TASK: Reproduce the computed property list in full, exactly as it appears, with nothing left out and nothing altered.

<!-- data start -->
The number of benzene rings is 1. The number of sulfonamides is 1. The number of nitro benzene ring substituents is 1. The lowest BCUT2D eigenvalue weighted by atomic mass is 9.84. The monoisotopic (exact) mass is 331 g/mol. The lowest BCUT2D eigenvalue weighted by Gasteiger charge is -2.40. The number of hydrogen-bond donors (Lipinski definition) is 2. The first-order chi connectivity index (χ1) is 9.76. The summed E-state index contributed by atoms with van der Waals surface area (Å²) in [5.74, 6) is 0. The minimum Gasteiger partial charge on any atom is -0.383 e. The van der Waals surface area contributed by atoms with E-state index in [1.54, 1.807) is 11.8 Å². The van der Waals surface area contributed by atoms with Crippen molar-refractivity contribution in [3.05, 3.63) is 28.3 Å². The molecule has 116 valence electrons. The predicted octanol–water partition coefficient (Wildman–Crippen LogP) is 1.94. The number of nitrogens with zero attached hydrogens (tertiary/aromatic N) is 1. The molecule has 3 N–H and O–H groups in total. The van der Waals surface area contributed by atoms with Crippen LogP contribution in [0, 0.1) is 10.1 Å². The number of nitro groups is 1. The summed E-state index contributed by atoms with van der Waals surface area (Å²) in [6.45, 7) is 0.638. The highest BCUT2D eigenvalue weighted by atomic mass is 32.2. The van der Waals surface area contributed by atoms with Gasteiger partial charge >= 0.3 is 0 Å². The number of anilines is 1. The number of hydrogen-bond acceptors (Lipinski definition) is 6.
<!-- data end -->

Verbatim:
The number of benzene rings is 1. The number of sulfonamides is 1. The number of nitro benzene ring substituents is 1. The lowest BCUT2D eigenvalue weighted by atomic mass is 9.84. The monoisotopic (exact) mass is 331 g/mol. The lowest BCUT2D eigenvalue weighted by Gasteiger charge is -2.40. The number of hydrogen-bond donors (Lipinski definition) is 2. The first-order chi connectivity index (χ1) is 9.76. The summed E-state index contributed by atoms with van der Waals surface area (Å²) in [5.74, 6) is 0. The minimum Gasteiger partial charge on any atom is -0.383 e. The van der Waals surface area contributed by atoms with E-state index in [1.54, 1.807) is 11.8 Å². The van der Waals surface area contributed by atoms with Crippen molar-refractivity contribution in [3.05, 3.63) is 28.3 Å². The molecule has 116 valence electrons. The predicted octanol–water partition coefficient (Wildman–Crippen LogP) is 1.94. The number of nitrogens with zero attached hydrogens (tertiary/aromatic N) is 1. The molecule has 3 N–H and O–H groups in total. The van der Waals surface area contributed by atoms with Crippen LogP contribution in [0, 0.1) is 10.1 Å². The number of nitro groups is 1. The summed E-state index contributed by atoms with van der Waals surface area (Å²) in [6.45, 7) is 0.638. The highest BCUT2D eigenvalue weighted by atomic mass is 32.2. The van der Waals surface area contributed by atoms with Gasteiger partial charge >= 0.3 is 0 Å². The number of anilines is 1. The number of hydrogen-bond acceptors (Lipinski definition) is 6.